The Adventures of Harry Lime (broadcast in the United States as The Lives of Harry Lime) is an old-time radio programme produced in the United Kingdom during the 1951 to 1952 season. Orson Welles reprises his role of Harry Lime from the celebrated 1949 film The Third Man. The radio series is a prequel to the film, and depicts the many misadventures of con-artist Lime in a somewhat lighter tone than that of the film.
Dad's Army is a BBC television sitcom about the British Home Guard during the Second World War. It was written by Jimmy Perry and David Croft and broadcast on the BBC.
CBS Radio Mystery Theater was a radio drama series created by Himan Brown. the episodes were introduced by a host (E. G. Marshall) who provided pithy wisdom and commentary throughout. Unlike the hosts of earlier programs, Marshall is fully mortal, merely someone whose heightened insight and erudition plunge the listener into the world of the macabre (in a manner similar to that of "The Man in Black" on yet another old time radio program, Suspense).
The Saint was a radio adventure program in the United States that featured a character ("a swashbuckling, devil-may-care Robin Hood type who, in his attempt to help people, remained just one step ahead of the police and crooks—both of whom he combatted") created by author Leslie Charteris. As the program's introduction said, The Saint (the alias of Simon Templar),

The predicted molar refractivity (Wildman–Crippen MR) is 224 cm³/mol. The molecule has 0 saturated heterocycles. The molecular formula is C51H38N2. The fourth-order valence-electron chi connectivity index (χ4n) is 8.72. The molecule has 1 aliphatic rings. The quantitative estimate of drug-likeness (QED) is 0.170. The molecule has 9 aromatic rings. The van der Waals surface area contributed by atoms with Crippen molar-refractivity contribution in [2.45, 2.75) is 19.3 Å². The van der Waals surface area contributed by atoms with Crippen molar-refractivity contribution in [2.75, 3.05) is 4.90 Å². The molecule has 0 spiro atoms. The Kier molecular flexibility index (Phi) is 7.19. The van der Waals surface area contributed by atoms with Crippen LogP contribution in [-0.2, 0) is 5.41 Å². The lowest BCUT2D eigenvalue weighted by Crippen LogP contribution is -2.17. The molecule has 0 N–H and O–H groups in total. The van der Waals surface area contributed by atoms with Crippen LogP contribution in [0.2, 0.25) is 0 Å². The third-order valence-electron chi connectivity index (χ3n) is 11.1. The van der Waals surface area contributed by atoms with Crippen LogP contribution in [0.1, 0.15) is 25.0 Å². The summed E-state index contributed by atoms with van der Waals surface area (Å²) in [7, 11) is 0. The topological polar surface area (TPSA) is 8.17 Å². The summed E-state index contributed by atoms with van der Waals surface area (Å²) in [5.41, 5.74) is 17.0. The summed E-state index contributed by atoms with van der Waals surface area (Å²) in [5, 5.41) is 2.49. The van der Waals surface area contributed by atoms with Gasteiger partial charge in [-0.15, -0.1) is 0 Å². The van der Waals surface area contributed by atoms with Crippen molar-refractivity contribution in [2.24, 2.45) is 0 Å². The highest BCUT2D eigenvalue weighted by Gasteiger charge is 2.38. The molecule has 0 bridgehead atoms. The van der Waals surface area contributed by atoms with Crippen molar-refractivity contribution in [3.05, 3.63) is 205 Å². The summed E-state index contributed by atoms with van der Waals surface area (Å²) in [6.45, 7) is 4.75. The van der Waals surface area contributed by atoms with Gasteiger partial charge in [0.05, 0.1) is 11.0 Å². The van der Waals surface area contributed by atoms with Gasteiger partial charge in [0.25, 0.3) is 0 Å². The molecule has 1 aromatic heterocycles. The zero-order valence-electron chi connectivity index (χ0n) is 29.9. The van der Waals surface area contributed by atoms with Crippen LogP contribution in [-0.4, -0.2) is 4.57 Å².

The Mercury Theatre on the Air (first known as First Person Singular) is a radio series of live radio dramas created by Orson Welles. The weekly hour-long show presented classic literary works performed by Welles's celebrated Mercury Theatre repertory company, with music composed or arranged by Bernard Herrmann. After the front-page headlines generated by the "The War of the Worlds" (October 30, 1938) — one of the most famous broadcasts in the history of radio due to the mass panic it accidentally caused — Campbell Soup signed on as sponsor.